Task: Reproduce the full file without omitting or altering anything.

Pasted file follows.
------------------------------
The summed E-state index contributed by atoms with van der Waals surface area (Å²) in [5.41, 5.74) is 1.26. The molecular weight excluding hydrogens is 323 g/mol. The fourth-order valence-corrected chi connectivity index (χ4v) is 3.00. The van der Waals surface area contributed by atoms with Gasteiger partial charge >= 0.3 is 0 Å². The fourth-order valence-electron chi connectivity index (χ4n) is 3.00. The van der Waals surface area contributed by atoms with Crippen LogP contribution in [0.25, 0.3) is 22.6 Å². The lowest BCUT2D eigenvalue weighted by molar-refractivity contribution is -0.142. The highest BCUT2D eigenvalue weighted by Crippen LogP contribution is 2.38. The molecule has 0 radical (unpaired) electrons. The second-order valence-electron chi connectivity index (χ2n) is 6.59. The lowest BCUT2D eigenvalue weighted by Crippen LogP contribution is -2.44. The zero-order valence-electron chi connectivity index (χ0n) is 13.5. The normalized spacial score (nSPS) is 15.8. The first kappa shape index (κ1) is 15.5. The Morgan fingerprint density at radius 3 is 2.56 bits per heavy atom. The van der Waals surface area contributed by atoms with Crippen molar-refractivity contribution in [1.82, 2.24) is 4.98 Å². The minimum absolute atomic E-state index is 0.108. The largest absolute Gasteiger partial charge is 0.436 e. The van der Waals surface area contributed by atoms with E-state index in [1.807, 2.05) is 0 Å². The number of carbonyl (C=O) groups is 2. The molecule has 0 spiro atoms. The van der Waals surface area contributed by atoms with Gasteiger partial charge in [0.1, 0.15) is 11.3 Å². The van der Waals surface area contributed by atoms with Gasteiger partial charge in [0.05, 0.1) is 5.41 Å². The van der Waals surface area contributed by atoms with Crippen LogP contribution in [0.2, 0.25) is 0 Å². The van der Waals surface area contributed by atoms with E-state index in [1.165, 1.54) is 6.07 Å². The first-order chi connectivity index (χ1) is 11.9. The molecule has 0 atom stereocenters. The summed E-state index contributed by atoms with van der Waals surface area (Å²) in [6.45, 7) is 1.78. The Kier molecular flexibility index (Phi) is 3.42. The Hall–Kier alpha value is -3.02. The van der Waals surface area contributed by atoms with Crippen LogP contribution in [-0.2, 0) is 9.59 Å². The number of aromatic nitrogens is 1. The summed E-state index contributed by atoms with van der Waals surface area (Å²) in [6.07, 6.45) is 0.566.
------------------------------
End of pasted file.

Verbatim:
The summed E-state index contributed by atoms with van der Waals surface area (Å²) in [5.41, 5.74) is 1.26. The molecular weight excluding hydrogens is 323 g/mol. The fourth-order valence-corrected chi connectivity index (χ4v) is 3.00. The van der Waals surface area contributed by atoms with Gasteiger partial charge >= 0.3 is 0 Å². The fourth-order valence-electron chi connectivity index (χ4n) is 3.00. The van der Waals surface area contributed by atoms with Crippen LogP contribution in [0.25, 0.3) is 22.6 Å². The lowest BCUT2D eigenvalue weighted by molar-refractivity contribution is -0.142. The highest BCUT2D eigenvalue weighted by Crippen LogP contribution is 2.38. The molecule has 0 radical (unpaired) electrons. The second-order valence-electron chi connectivity index (χ2n) is 6.59. The lowest BCUT2D eigenvalue weighted by Crippen LogP contribution is -2.44. The zero-order valence-electron chi connectivity index (χ0n) is 13.5. The normalized spacial score (nSPS) is 15.8. The first kappa shape index (κ1) is 15.5. The Morgan fingerprint density at radius 3 is 2.56 bits per heavy atom. The van der Waals surface area contributed by atoms with Crippen molar-refractivity contribution in [1.82, 2.24) is 4.98 Å². The minimum absolute atomic E-state index is 0.108. The largest absolute Gasteiger partial charge is 0.436 e. The van der Waals surface area contributed by atoms with E-state index in [1.807, 2.05) is 0 Å². The number of carbonyl (C=O) groups is 2. The molecule has 0 spiro atoms. The van der Waals surface area contributed by atoms with Gasteiger partial charge in [0.1, 0.15) is 11.3 Å². The van der Waals surface area contributed by atoms with Gasteiger partial charge in [0.05, 0.1) is 5.41 Å². The van der Waals surface area contributed by atoms with Crippen LogP contribution in [0.2, 0.25) is 0 Å². The van der Waals surface area contributed by atoms with E-state index in [1.165, 1.54) is 6.07 Å². The first-order chi connectivity index (χ1) is 11.9. The molecule has 0 atom stereocenters. The summed E-state index contributed by atoms with van der Waals surface area (Å²) in [6.45, 7) is 1.78. The Kier molecular flexibility index (Phi) is 3.42. The Hall–Kier alpha value is -3.02. The van der Waals surface area contributed by atoms with Crippen LogP contribution in [-0.2, 0) is 9.59 Å². The number of aromatic nitrogens is 1. The summed E-state index contributed by atoms with van der Waals surface area (Å²) in [6.07, 6.45) is 0.566.